Good morning, readers! Today I'm a stop on the TLC book tour for Katharina Hagena's The Taste of Apple Seeds.
Iris and her aunts have returned to Bootshaven for the family matriarch's funeral. Bertha hadn't been well for quite some time. Her memories had been an issue since she fell from a tree while picking apples. Eventually it grew so bad that her daughters agreed she'd have to be put in a home to live out her last years. And now it's happened. Bertha has died. Her land, stocks and shares, and money are divided between her daughters. Her house, though, goes to Iris, the only remaining grandchild. But Iris isn't sure she wants the house. For one thing, she has her own life to live. A life that isn't in Bootshaven. But more than that it's the memories the house holds. Sad memories left from many generations.
Katharina Hagena has an undeniably gorgeous way of writing. Even in translation, the elegance and beauty of her style and the imagery evoked by her choice of words is wonderful. The touch of magical realism adds yet another layer to the beauty of the book as a whole with fruit trees that mourn their owners, an aunt with an electric touch, and jams made of tears.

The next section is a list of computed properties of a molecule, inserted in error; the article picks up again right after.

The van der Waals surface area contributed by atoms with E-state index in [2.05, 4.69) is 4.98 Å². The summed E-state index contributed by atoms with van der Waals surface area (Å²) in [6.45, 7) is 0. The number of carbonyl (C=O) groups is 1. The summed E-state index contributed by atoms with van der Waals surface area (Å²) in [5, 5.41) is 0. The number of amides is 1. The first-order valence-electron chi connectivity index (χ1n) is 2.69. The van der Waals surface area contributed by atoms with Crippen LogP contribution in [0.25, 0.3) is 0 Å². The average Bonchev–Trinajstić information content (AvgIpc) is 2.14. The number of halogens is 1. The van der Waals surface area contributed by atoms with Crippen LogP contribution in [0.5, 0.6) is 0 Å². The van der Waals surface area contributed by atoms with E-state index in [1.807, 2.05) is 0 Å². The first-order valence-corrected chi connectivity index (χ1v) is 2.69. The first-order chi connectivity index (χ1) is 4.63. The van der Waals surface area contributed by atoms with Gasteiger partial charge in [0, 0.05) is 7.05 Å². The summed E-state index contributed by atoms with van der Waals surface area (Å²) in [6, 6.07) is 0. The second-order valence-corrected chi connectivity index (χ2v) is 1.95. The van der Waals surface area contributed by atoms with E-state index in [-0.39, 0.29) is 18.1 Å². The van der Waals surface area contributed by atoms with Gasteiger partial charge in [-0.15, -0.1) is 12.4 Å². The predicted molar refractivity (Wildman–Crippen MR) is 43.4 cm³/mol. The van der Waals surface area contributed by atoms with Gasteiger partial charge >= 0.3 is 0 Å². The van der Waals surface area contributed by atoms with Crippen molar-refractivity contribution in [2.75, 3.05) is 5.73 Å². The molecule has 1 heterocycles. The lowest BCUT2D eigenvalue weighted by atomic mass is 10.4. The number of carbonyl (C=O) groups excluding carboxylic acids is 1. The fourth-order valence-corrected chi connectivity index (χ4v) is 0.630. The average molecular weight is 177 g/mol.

The Taste of Apple Seeds is about many things: family history, sisters, mothers and daughters, fathers and daughters, lovers... but ultimately it's a book about memories and stories. The stories we hear and the way we remember them. The stories we tell and the way we tell them.
Iris's family is full of stories, some that have been told over and over and over, others that have been held close, and pieces of tales left out or changed for one reason or another. And it's while she's in her grandmother's home that Iris has to face some of these stories and the secrets and truths behind them.
The book unfolds in a rather lovely way, but also a kind of frustrating way with the narrative circling around and around a revelation, breaking away frequently on seemingly mad tangents. Truthfully, though, I soon came to realize that that's almost always the way a story is told by one person to another. It requires a bit more patience - the book is seemingly short but makes for an unexpectedly dense read.
The Taste of Apple Seeds is the perfect read for a lazy afternoon. It reminded me just a bit of Joanne Harris.
To see what others on the tour thought be sure to check out the official TLC tour page here.